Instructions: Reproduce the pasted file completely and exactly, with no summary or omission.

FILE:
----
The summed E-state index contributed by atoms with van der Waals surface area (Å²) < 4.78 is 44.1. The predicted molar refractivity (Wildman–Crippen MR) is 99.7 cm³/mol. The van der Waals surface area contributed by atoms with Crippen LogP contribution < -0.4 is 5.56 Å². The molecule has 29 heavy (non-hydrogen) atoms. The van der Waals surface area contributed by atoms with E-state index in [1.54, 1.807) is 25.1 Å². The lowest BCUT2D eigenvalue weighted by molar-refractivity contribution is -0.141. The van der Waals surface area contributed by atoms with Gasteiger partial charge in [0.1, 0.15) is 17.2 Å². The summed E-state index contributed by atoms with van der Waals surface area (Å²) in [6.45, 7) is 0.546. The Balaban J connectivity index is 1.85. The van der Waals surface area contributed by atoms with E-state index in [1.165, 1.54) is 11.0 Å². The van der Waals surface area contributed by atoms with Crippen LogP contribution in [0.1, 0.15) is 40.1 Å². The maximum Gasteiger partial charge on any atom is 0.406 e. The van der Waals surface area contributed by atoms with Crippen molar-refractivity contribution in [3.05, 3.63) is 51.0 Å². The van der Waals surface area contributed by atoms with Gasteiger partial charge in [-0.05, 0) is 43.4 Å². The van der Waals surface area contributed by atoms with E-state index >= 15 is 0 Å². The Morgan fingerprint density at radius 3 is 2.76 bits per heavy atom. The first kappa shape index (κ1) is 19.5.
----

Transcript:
The summed E-state index contributed by atoms with van der Waals surface area (Å²) < 4.78 is 44.1. The predicted molar refractivity (Wildman–Crippen MR) is 99.7 cm³/mol. The van der Waals surface area contributed by atoms with Crippen LogP contribution < -0.4 is 5.56 Å². The molecule has 29 heavy (non-hydrogen) atoms. The van der Waals surface area contributed by atoms with E-state index in [1.54, 1.807) is 25.1 Å². The lowest BCUT2D eigenvalue weighted by molar-refractivity contribution is -0.141. The van der Waals surface area contributed by atoms with Gasteiger partial charge in [0.1, 0.15) is 17.2 Å². The summed E-state index contributed by atoms with van der Waals surface area (Å²) in [6.45, 7) is 0.546. The Balaban J connectivity index is 1.85. The van der Waals surface area contributed by atoms with E-state index in [1.165, 1.54) is 11.0 Å². The van der Waals surface area contributed by atoms with Crippen LogP contribution in [0.1, 0.15) is 40.1 Å². The maximum Gasteiger partial charge on any atom is 0.406 e. The van der Waals surface area contributed by atoms with Crippen molar-refractivity contribution in [3.05, 3.63) is 51.0 Å². The van der Waals surface area contributed by atoms with Gasteiger partial charge in [-0.05, 0) is 43.4 Å². The van der Waals surface area contributed by atoms with E-state index >= 15 is 0 Å². The Morgan fingerprint density at radius 3 is 2.76 bits per heavy atom. The first kappa shape index (κ1) is 19.5.